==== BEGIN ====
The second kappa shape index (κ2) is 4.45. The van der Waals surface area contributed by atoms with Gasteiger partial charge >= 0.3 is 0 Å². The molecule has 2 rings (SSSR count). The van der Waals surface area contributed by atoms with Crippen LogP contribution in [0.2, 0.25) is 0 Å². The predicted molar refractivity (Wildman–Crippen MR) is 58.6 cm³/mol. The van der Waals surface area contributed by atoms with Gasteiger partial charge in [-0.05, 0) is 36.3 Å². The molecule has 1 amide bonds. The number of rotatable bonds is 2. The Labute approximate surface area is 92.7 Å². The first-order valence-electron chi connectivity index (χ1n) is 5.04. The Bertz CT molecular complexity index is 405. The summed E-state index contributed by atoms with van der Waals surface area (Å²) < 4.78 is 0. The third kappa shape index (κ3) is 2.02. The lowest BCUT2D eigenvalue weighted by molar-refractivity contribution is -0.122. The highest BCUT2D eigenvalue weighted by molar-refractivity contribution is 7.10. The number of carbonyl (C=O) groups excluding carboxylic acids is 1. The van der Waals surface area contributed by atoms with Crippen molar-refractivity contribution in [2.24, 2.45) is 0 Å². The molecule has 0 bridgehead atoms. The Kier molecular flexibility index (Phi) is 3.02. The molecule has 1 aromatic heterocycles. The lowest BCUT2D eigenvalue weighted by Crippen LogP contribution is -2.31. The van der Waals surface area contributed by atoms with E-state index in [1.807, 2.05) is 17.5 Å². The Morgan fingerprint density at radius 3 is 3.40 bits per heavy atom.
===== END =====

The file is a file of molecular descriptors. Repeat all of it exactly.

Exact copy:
The second kappa shape index (κ2) is 4.45. The van der Waals surface area contributed by atoms with Gasteiger partial charge >= 0.3 is 0 Å². The molecule has 2 rings (SSSR count). The van der Waals surface area contributed by atoms with Crippen LogP contribution in [0.2, 0.25) is 0 Å². The predicted molar refractivity (Wildman–Crippen MR) is 58.6 cm³/mol. The van der Waals surface area contributed by atoms with Gasteiger partial charge in [-0.05, 0) is 36.3 Å². The molecule has 1 amide bonds. The number of rotatable bonds is 2. The Labute approximate surface area is 92.7 Å². The first-order valence-electron chi connectivity index (χ1n) is 5.04. The Bertz CT molecular complexity index is 405. The summed E-state index contributed by atoms with van der Waals surface area (Å²) < 4.78 is 0. The third kappa shape index (κ3) is 2.02. The lowest BCUT2D eigenvalue weighted by molar-refractivity contribution is -0.122. The highest BCUT2D eigenvalue weighted by molar-refractivity contribution is 7.10. The number of carbonyl (C=O) groups excluding carboxylic acids is 1. The van der Waals surface area contributed by atoms with Crippen molar-refractivity contribution in [2.24, 2.45) is 0 Å². The molecule has 0 bridgehead atoms. The Kier molecular flexibility index (Phi) is 3.02. The molecule has 1 aromatic heterocycles. The lowest BCUT2D eigenvalue weighted by Crippen LogP contribution is -2.31. The van der Waals surface area contributed by atoms with E-state index in [1.807, 2.05) is 17.5 Å². The Morgan fingerprint density at radius 3 is 3.40 bits per heavy atom.